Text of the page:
A recent blog post on Barron’s refers to a Dow Jones Newswires analysis of the Amana Income mutual fund. The post states that

“The returns have reflected the blockbuster success of staid sectors over the last 15 or so years. Per Nish, the Amana Income fund is up 12.48% on a 10-year annualized basis, far outstripping the S&P 500. The prohibition on financial stocks was a big boost during the financial crisis, although it hurt during that sector’s steep rise during 2009-10.”

Let’s take a look at the fund’s performance through the Alpholio™ lens. Here is a cumulative RealAlpha™ chart for the fund:

Cumulative RealAlpha™ for AMANX

The chart shows three distinct phases in the fund’s performance in the past eight years:

  • From early 2005 to early 2008, the fund generated positive increments of RealAlpha™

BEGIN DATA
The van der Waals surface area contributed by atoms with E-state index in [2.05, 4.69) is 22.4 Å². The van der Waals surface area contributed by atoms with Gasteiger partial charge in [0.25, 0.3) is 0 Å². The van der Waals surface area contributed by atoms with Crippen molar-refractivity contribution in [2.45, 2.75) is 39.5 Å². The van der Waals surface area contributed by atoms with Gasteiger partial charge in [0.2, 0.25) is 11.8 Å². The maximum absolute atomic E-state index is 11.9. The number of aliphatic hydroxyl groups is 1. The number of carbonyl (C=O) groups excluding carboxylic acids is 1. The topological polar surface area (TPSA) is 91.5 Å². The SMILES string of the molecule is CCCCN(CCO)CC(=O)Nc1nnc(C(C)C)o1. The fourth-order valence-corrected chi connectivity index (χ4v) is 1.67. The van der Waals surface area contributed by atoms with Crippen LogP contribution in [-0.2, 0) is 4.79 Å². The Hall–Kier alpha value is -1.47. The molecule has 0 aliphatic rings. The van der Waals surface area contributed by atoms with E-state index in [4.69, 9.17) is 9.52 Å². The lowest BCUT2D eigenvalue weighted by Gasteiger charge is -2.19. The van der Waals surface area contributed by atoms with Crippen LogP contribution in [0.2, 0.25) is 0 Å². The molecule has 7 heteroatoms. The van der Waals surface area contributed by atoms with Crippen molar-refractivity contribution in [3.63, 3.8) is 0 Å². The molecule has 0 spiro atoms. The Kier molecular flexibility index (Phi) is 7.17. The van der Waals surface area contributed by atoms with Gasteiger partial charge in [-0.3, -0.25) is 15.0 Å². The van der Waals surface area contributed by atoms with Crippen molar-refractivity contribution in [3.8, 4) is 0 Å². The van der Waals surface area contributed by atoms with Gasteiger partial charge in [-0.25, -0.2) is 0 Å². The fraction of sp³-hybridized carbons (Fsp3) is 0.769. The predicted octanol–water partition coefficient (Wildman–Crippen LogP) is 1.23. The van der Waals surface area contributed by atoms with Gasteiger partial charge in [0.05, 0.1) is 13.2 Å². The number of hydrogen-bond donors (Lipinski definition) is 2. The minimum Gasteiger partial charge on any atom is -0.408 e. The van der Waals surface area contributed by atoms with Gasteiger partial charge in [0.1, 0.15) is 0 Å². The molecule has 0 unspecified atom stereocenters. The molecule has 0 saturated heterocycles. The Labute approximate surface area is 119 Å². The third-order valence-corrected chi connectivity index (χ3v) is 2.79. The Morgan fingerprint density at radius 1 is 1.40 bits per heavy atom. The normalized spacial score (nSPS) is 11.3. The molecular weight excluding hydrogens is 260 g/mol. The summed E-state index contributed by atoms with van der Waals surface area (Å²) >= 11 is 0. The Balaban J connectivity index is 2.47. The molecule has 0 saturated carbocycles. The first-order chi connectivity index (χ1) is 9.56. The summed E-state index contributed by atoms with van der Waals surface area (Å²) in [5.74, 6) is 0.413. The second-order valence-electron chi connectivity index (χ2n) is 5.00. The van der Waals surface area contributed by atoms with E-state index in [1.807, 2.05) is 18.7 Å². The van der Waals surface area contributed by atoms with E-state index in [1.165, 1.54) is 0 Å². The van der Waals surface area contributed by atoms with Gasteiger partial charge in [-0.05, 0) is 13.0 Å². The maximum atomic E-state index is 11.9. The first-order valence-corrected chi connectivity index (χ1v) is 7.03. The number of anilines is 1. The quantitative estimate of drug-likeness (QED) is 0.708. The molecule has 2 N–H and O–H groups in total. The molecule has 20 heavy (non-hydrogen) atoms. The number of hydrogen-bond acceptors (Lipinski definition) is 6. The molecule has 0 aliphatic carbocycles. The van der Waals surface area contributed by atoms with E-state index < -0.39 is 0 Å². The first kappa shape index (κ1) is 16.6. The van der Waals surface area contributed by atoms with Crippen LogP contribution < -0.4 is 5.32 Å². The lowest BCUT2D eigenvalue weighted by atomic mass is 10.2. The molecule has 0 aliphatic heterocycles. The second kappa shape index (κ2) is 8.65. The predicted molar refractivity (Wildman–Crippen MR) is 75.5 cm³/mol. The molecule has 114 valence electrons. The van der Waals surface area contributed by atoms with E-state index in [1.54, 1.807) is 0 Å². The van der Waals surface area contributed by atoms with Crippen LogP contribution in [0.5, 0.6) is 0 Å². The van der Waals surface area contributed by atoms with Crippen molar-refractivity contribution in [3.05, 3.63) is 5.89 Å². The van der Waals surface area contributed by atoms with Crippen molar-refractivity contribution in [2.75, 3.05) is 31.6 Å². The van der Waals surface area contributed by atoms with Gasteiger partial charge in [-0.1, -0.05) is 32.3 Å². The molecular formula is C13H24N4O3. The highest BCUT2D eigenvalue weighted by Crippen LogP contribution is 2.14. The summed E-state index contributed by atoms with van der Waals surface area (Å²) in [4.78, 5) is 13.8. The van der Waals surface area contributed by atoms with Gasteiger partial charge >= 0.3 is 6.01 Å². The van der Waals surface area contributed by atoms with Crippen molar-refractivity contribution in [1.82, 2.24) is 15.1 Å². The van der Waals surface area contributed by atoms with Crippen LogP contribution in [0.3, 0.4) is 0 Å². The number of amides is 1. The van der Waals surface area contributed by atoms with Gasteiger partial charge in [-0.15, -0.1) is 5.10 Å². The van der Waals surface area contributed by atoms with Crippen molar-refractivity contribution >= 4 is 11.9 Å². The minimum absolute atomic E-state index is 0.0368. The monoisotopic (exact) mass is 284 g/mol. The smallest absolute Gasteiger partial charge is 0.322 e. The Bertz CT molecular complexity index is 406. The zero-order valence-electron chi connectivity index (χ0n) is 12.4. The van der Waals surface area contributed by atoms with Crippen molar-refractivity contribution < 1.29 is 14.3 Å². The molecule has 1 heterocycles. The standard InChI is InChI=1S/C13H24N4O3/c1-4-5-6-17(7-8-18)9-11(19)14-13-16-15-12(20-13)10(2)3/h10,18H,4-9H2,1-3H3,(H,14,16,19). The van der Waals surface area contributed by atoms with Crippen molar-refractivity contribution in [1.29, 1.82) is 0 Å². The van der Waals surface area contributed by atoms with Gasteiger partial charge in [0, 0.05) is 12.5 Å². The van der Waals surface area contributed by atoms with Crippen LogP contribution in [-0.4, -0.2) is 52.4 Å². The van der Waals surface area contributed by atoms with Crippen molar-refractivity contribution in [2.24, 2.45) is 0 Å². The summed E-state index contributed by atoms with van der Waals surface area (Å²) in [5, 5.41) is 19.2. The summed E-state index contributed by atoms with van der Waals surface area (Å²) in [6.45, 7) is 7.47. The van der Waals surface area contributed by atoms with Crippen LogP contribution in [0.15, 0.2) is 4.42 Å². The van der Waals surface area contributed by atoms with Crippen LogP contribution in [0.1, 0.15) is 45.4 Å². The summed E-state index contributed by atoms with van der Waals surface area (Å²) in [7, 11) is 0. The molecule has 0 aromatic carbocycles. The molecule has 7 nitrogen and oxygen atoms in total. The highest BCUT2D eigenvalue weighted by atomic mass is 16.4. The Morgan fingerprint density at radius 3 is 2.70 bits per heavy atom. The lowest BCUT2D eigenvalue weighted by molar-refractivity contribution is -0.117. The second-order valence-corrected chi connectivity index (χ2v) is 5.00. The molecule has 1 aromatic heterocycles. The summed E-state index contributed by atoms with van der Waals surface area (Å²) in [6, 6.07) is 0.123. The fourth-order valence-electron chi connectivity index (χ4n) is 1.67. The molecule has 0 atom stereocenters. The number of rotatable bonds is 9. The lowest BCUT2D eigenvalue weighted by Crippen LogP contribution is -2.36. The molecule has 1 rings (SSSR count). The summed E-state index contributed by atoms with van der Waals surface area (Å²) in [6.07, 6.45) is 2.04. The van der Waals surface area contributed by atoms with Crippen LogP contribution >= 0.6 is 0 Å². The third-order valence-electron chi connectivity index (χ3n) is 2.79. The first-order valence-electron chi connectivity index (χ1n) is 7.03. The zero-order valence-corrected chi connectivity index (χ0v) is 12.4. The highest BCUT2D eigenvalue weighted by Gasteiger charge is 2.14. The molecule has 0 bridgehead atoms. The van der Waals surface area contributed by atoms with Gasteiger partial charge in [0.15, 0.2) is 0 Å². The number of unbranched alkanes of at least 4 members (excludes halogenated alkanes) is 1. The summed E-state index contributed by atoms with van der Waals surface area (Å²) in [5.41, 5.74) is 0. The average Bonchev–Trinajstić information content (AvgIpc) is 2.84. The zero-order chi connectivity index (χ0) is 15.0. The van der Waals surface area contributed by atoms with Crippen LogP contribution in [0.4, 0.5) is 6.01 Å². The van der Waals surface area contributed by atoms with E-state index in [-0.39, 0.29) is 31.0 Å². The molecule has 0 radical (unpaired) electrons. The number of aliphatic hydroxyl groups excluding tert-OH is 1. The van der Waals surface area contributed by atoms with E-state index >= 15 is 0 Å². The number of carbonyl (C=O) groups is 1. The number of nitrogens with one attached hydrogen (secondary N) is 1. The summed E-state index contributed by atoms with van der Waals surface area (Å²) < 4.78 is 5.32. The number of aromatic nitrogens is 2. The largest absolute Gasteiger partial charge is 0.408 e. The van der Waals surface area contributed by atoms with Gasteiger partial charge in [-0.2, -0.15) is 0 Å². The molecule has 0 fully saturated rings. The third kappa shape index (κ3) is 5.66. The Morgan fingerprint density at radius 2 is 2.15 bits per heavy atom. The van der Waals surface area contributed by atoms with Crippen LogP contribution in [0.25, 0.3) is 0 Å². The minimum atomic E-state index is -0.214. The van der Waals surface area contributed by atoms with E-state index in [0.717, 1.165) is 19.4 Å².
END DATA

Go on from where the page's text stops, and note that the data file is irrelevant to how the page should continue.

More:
• In 2008 and 2009, the fund exhibited a substantial decline in cumulative RealAlpha™, followed by a recovery to approximately the previous peak level
  • From 2010 onwards, the fund’s cumulative RealAlpha™ stayed roughly flat.

Interestingly enough, in the first phase, the lag cumulative RealAlpha™ of the fund was below the regular one. This implies that in the fund’s management attempted new investment ideas that substantially differed from those in the prior sub-periods; however, these attempts were largely unsuccessful in generating more RealAlpha™.

The overall Alpholio™ statistics of the fund are unimpressive:

AMANX Statistics

The annualized volatility of fund’s returns in the entire analysis period was much lower than that of the market, which was also reflected in the commendable RealBeta™ of about 0.77. However, in the last three years, the fund’s returns mostly failed to beat the returns of a reference portfolio of exchange-traded products (ETPs) that also had a slightly lower risk level. While this flat cumulative RealAlpha™ trend may not continue in the future, so far there is no strong indication that it will be broken. If it happens, Alpholio™ methodology will generate a buy signal on the fund.

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